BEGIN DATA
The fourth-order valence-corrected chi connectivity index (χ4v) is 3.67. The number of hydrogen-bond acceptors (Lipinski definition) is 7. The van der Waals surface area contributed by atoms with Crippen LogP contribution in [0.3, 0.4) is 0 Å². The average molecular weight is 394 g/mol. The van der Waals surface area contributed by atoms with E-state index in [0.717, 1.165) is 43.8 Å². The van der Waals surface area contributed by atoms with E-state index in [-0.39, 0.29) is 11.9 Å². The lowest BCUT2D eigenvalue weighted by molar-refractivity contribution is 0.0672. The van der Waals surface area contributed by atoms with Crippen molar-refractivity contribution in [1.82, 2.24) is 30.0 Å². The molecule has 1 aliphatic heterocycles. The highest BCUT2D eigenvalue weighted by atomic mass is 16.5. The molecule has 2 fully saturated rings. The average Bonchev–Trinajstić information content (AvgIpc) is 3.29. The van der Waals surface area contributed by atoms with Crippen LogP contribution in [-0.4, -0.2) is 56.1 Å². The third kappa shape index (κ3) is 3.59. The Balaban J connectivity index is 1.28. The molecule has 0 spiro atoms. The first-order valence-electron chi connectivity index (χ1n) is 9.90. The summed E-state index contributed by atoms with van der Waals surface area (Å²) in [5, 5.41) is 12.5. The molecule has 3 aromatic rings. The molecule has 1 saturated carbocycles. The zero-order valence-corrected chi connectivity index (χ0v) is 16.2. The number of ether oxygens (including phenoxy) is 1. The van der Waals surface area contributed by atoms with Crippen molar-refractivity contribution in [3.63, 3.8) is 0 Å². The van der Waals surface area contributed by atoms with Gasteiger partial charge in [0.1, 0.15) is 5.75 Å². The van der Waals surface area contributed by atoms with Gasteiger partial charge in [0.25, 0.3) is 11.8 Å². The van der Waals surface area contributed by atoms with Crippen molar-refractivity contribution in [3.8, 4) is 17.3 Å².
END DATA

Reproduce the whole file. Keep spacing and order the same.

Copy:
The fourth-order valence-corrected chi connectivity index (χ4v) is 3.67. The number of hydrogen-bond acceptors (Lipinski definition) is 7. The van der Waals surface area contributed by atoms with Crippen LogP contribution in [0.3, 0.4) is 0 Å². The average molecular weight is 394 g/mol. The van der Waals surface area contributed by atoms with E-state index in [0.717, 1.165) is 43.8 Å². The van der Waals surface area contributed by atoms with E-state index in [-0.39, 0.29) is 11.9 Å². The lowest BCUT2D eigenvalue weighted by molar-refractivity contribution is 0.0672. The van der Waals surface area contributed by atoms with Crippen molar-refractivity contribution in [1.82, 2.24) is 30.0 Å². The molecule has 1 aliphatic heterocycles. The highest BCUT2D eigenvalue weighted by atomic mass is 16.5. The molecule has 2 fully saturated rings. The average Bonchev–Trinajstić information content (AvgIpc) is 3.29. The van der Waals surface area contributed by atoms with Crippen LogP contribution in [-0.4, -0.2) is 56.1 Å². The third kappa shape index (κ3) is 3.59. The Balaban J connectivity index is 1.28. The molecule has 0 spiro atoms. The first-order valence-electron chi connectivity index (χ1n) is 9.90. The summed E-state index contributed by atoms with van der Waals surface area (Å²) in [5, 5.41) is 12.5. The molecule has 3 aromatic rings. The molecule has 1 saturated carbocycles. The zero-order valence-corrected chi connectivity index (χ0v) is 16.2. The number of ether oxygens (including phenoxy) is 1. The van der Waals surface area contributed by atoms with Crippen molar-refractivity contribution in [3.63, 3.8) is 0 Å². The van der Waals surface area contributed by atoms with Gasteiger partial charge in [0.1, 0.15) is 5.75 Å². The van der Waals surface area contributed by atoms with Gasteiger partial charge in [0.25, 0.3) is 11.8 Å². The van der Waals surface area contributed by atoms with Crippen molar-refractivity contribution in [3.8, 4) is 17.3 Å².